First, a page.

Trees and saplings growing on K-12 school campuses were investigated in 105 school districts across Virginia. There were 2812 trees (>12.5 cm stem diameter at 1.4 m above ground level) inventoried across all campuses. The mean and median campus tree population was 27 and 18, respectively. Loblolly pine (Pinus taeda L.) was the most abundant species, accounting for 11% of all inventoried trees. Red maple (Acer rubrum L.) was the most frequently inventoried species, present on 44% of the campuses. Sapling (trees with 2.5-12.5 cm stem diameter at 1.4 m above ground level) populations were similar to tree populations. The mean and median campus sapling population was 23 and 13, respectively. Flowering dogwood (Cornus florida L.) and red maple were the most abundant sapling species, each accounting for about 10% of all inventoried saplings. Flowering dogwood, red maple, Bradford pear (Pyrus calleryana Decne. ‘Bradford’), willow oak (Quercus phellos L. ), and ornamental cherry (Prunus spp. ) were the most frequently inventoried sapling species, each present on more than 25% of the campuses. Across all campuses, species diversity was relatively low: less than 10 species accounted for over 50% of the inventoried trees and saplings. Prominent Virginia natives, in particular Carya and Quercus species, were under represented in the inventory.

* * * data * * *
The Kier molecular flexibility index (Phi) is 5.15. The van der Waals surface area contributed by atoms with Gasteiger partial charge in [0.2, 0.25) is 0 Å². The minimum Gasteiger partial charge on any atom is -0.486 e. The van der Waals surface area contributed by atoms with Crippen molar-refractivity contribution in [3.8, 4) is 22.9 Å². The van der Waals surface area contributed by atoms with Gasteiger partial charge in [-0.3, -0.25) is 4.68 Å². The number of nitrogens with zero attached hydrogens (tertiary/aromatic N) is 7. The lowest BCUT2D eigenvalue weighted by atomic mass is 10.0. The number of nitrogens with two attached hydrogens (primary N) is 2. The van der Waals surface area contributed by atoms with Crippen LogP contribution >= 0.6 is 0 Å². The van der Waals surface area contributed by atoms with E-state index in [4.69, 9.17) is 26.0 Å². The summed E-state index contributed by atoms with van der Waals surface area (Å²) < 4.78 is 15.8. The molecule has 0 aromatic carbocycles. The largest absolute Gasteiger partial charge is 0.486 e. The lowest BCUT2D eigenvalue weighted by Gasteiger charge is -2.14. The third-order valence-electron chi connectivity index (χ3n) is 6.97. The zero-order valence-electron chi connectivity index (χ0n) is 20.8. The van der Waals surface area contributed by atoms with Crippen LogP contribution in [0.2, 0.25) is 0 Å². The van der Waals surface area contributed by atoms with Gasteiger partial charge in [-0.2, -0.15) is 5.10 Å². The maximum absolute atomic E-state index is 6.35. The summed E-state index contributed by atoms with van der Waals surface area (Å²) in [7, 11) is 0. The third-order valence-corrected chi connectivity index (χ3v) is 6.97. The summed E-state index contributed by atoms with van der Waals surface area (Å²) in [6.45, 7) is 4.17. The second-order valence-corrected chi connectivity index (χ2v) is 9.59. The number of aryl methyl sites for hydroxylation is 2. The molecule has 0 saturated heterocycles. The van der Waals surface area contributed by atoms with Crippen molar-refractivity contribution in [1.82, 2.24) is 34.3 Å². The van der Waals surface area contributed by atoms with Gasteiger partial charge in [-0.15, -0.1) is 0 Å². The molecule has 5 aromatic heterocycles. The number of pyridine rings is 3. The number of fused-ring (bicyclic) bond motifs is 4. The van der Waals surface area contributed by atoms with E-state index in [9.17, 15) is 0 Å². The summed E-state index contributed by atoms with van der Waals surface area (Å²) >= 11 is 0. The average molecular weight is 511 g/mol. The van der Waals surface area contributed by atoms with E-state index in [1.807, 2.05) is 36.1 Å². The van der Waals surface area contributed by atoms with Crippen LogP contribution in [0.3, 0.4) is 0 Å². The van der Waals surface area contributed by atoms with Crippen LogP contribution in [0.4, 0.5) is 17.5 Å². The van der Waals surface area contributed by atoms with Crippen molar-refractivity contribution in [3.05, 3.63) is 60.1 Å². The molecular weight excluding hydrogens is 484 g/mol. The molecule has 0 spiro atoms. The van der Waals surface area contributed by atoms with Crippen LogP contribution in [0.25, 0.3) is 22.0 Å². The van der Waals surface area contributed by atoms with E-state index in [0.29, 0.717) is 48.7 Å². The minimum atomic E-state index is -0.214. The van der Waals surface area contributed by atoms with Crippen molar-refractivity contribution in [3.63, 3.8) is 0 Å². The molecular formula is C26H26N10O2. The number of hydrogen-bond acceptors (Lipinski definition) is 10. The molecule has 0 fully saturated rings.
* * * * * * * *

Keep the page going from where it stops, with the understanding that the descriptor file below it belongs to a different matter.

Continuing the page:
Kirwan, J. L., P. E. Wiseman and J. R. Seiler. 2007. Trees on K-12 School Campuses in Virginia. Virginia Journal of Science 58 (1): 3-16.